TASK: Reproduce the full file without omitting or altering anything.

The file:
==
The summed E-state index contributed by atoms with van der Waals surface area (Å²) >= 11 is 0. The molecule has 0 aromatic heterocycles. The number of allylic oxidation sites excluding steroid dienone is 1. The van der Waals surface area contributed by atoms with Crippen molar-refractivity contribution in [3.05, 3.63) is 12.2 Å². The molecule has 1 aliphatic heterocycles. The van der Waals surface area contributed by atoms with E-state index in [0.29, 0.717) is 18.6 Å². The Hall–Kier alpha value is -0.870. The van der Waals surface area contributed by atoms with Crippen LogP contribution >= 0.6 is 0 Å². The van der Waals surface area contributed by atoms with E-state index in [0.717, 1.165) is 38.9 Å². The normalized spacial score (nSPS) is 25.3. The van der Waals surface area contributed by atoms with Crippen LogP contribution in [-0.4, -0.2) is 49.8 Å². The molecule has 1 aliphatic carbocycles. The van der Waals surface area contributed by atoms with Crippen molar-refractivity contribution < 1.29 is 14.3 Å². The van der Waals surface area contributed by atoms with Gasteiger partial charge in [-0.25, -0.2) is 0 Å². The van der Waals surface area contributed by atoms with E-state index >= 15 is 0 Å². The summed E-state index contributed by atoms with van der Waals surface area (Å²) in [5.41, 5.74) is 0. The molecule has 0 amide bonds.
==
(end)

The summed E-state index contributed by atoms with van der Waals surface area (Å²) >= 11 is 0. The molecule has 0 aromatic heterocycles. The number of allylic oxidation sites excluding steroid dienone is 1. The van der Waals surface area contributed by atoms with Crippen molar-refractivity contribution in [3.05, 3.63) is 12.2 Å². The molecule has 1 aliphatic heterocycles. The van der Waals surface area contributed by atoms with E-state index in [0.29, 0.717) is 18.6 Å². The Hall–Kier alpha value is -0.870. The van der Waals surface area contributed by atoms with Crippen LogP contribution >= 0.6 is 0 Å². The van der Waals surface area contributed by atoms with E-state index in [0.717, 1.165) is 38.9 Å². The normalized spacial score (nSPS) is 25.3. The van der Waals surface area contributed by atoms with Crippen LogP contribution in [-0.4, -0.2) is 49.8 Å². The molecule has 1 aliphatic carbocycles. The van der Waals surface area contributed by atoms with Crippen molar-refractivity contribution < 1.29 is 14.3 Å². The van der Waals surface area contributed by atoms with Gasteiger partial charge in [-0.25, -0.2) is 0 Å². The van der Waals surface area contributed by atoms with E-state index >= 15 is 0 Å². The summed E-state index contributed by atoms with van der Waals surface area (Å²) in [5.41, 5.74) is 0. The molecule has 0 amide bonds.